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Interview 2: Ioana Todosia

 

Lauren Makin

Oct. 1/18 - 10 min. read

 

Some of you will remember that, when we launched The Collective’s Interviews section a few months ago, I outlined the criteria for the interview subject that I, selfishly, would enjoy talking to: a person working on something exciting or unique that overlaps in some way with the goings-on here at TC HQ.

Ioana Todosia, the founder and one-woman show behind experiential travel company Comuna Travel, ticks these boxes and then some. Ioana founded Comuna Travel while based in Ottawa almost one year ago; its mission, succinctly articulated on the website’s home page, is “Explore the unknown to tell a different story.”

Ioana herself is a heck of a storyteller, as I was lucky enough to learn during a phone conversation with her a few weeks back. After some unforeseen technological challenges on my end, which Ioana was generous enough to walk me through, we enjoyed a productive chat about her work at Comuna, her life in Canada’s capital, and her family’s move from Romania to Canada 25ish years ago. Ioana projects the kind of passion, energy, and insightful observations you’d expect from the founder of a travel company dedicated to fostering cross-cultural connections while exploring offbeat destinations. Naturally, a predictable side effect of our conversation is that my travel bug is flaring up again!

To learn more about Ioana and Comuna Travel, including where they’re heading to next, keep reading below…

 Ioana Todosia, founder of Comuna Travel, in the Centro Historico of Mexico City. Photo by Mychael Henry (Cook Will Travel).

Lauren Makin: [Opening preamble discussing Ioana’s dog, who is at home with her recovering from ACL surgery]. Comuna centers around this idea of discovering lesser known paths, and I know that you do the scouting for each location personally. You’ve done two trips to Cuba, are launching Mexico City this fall, and are currently curating a trip to Romania for 2019. When you’re picking somewhere for a trip, what kind of places are you looking for?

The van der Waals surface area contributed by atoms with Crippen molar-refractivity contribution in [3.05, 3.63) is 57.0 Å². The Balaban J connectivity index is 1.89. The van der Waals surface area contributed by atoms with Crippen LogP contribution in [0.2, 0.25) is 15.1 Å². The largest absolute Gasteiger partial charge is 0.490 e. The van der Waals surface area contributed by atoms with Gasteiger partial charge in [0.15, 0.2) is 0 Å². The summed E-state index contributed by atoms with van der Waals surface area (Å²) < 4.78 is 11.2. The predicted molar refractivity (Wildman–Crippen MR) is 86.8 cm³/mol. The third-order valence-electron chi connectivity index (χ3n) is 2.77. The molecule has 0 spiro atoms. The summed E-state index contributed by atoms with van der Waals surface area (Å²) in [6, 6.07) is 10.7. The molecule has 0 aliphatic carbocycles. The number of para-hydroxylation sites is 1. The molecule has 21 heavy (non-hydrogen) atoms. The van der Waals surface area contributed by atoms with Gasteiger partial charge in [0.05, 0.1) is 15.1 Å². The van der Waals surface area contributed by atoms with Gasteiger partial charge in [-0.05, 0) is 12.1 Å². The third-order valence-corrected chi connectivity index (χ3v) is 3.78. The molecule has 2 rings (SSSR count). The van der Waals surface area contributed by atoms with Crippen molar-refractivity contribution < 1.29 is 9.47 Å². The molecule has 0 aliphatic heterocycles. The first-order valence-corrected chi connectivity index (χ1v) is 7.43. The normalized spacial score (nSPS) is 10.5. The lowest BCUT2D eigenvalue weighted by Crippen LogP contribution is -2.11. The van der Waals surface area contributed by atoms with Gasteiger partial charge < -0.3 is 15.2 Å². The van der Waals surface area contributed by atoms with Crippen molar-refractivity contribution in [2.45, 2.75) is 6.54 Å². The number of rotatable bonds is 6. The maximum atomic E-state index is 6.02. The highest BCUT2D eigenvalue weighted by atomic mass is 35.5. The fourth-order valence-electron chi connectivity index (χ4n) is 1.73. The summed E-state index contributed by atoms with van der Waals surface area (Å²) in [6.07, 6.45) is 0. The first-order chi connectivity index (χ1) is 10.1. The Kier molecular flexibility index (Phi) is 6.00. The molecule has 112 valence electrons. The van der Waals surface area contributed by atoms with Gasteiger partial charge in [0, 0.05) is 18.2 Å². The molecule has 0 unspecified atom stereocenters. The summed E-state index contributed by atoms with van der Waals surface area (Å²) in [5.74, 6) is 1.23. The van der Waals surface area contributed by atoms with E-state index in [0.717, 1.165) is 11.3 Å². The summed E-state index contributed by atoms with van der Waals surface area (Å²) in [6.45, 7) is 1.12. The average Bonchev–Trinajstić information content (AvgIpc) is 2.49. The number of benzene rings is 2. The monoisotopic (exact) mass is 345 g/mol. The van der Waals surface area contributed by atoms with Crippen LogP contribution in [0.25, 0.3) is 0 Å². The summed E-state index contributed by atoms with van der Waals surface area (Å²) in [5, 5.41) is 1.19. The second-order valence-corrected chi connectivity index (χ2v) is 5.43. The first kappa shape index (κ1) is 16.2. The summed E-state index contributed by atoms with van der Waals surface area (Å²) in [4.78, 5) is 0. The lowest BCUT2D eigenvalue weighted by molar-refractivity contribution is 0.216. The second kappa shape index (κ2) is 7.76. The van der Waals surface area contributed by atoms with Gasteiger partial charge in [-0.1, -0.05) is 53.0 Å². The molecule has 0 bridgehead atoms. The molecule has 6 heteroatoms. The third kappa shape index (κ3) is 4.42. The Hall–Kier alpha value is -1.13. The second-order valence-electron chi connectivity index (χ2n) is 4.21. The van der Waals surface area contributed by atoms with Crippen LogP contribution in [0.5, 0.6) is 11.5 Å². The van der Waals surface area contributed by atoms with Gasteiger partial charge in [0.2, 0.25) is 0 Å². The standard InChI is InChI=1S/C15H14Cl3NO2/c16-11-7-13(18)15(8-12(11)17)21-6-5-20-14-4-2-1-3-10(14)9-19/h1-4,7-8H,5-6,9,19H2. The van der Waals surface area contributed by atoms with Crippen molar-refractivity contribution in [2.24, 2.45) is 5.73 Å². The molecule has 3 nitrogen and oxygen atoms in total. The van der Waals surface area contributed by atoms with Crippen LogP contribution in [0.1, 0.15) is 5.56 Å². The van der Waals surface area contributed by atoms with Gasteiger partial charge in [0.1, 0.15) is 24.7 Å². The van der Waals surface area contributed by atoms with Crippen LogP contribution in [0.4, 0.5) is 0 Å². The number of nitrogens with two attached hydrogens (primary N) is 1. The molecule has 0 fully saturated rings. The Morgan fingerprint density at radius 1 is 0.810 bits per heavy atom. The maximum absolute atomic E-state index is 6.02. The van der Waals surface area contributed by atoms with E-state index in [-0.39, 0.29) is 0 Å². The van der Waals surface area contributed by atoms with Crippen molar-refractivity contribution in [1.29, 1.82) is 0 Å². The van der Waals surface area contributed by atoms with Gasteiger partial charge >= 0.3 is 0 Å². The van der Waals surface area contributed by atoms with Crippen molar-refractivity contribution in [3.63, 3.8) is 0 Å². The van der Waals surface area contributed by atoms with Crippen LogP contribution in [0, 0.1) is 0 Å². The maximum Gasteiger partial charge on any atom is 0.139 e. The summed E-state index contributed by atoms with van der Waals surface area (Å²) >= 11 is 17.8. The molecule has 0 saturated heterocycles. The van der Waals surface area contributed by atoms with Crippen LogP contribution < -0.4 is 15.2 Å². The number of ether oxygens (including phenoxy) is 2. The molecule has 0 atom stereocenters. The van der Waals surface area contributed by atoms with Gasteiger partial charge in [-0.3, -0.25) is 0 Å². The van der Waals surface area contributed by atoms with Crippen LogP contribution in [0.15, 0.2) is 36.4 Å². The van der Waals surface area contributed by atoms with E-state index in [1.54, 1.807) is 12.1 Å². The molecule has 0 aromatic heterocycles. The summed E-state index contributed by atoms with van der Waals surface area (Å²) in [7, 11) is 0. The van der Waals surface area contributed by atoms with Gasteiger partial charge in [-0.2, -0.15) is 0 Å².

Ioana Todosia: Maybe it’s easier to talk about when I decided to start Comuna. I was in Cuba on a whim…I had been in Miami and decided to hop over to Havana because I’d never been; I didn’t really know anything about it but had always wanted to go. I had this very romantic notion about Havana, as I think everybody does. I went there and I walked into this rooftop bar where there weren’t many tourists. I happened to sit beside a local couple and, at the time, tourism for Americans had just opened up, and I asked them “What do Cubans think about this influx of American tourists?”. They thought it was great, awesome, they were very happy about it, but the woman went on to explain that [tourists often have incorrect perceptions of Cuba]. No one tries to get to know the locals and find out what’s actually happening below the surface. People get stuck on the tourist circuit. So that’s sort of what got the wheels turning about the tourism industry and our relationship to it. I started thinking about how most people have a difficult time stepping outside of their comfort zones, even if they’d like to, and engaging with the local culture from different angles. As I experienced in Cuba, the local reality was very different from the tourist reality. There’s this divide that exists in most tourist destinations that gets perpetuated by the travel industry. So that’s the motivation behind the places that I choose: places that are either misrepresented through the media or skewed in most people’s perceptions; I’m working to show a different reality that’s much more rich and diverse.